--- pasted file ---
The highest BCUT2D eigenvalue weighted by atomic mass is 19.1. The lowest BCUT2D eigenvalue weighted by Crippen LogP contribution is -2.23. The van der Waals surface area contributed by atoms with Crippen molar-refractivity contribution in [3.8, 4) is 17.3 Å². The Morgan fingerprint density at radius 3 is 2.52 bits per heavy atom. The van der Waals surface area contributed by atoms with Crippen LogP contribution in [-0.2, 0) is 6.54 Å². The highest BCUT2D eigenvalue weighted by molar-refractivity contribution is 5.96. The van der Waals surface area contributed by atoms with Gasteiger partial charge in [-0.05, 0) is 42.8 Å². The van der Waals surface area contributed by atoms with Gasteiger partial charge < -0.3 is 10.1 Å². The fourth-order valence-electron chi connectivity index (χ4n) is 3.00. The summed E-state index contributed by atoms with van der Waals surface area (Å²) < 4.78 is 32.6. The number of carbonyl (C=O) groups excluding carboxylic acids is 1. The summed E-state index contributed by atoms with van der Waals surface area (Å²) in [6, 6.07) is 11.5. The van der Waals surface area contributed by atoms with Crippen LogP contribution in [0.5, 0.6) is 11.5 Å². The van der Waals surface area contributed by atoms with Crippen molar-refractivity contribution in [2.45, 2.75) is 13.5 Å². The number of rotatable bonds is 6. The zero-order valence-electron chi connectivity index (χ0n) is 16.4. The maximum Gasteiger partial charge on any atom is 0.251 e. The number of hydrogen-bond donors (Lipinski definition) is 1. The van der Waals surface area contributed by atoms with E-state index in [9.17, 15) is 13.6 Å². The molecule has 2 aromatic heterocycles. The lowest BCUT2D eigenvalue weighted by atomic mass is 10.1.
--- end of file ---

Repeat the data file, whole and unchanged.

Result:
The highest BCUT2D eigenvalue weighted by atomic mass is 19.1. The lowest BCUT2D eigenvalue weighted by Crippen LogP contribution is -2.23. The van der Waals surface area contributed by atoms with Crippen molar-refractivity contribution in [3.8, 4) is 17.3 Å². The Morgan fingerprint density at radius 3 is 2.52 bits per heavy atom. The van der Waals surface area contributed by atoms with Crippen LogP contribution in [-0.2, 0) is 6.54 Å². The highest BCUT2D eigenvalue weighted by molar-refractivity contribution is 5.96. The van der Waals surface area contributed by atoms with Gasteiger partial charge in [-0.05, 0) is 42.8 Å². The van der Waals surface area contributed by atoms with Gasteiger partial charge < -0.3 is 10.1 Å². The fourth-order valence-electron chi connectivity index (χ4n) is 3.00. The summed E-state index contributed by atoms with van der Waals surface area (Å²) < 4.78 is 32.6. The number of carbonyl (C=O) groups excluding carboxylic acids is 1. The summed E-state index contributed by atoms with van der Waals surface area (Å²) in [6, 6.07) is 11.5. The van der Waals surface area contributed by atoms with Crippen LogP contribution in [0.5, 0.6) is 11.5 Å². The van der Waals surface area contributed by atoms with Crippen molar-refractivity contribution in [2.45, 2.75) is 13.5 Å². The number of rotatable bonds is 6. The zero-order valence-electron chi connectivity index (χ0n) is 16.4. The maximum Gasteiger partial charge on any atom is 0.251 e. The number of hydrogen-bond donors (Lipinski definition) is 1. The van der Waals surface area contributed by atoms with E-state index in [9.17, 15) is 13.6 Å². The molecule has 2 aromatic heterocycles. The lowest BCUT2D eigenvalue weighted by atomic mass is 10.1.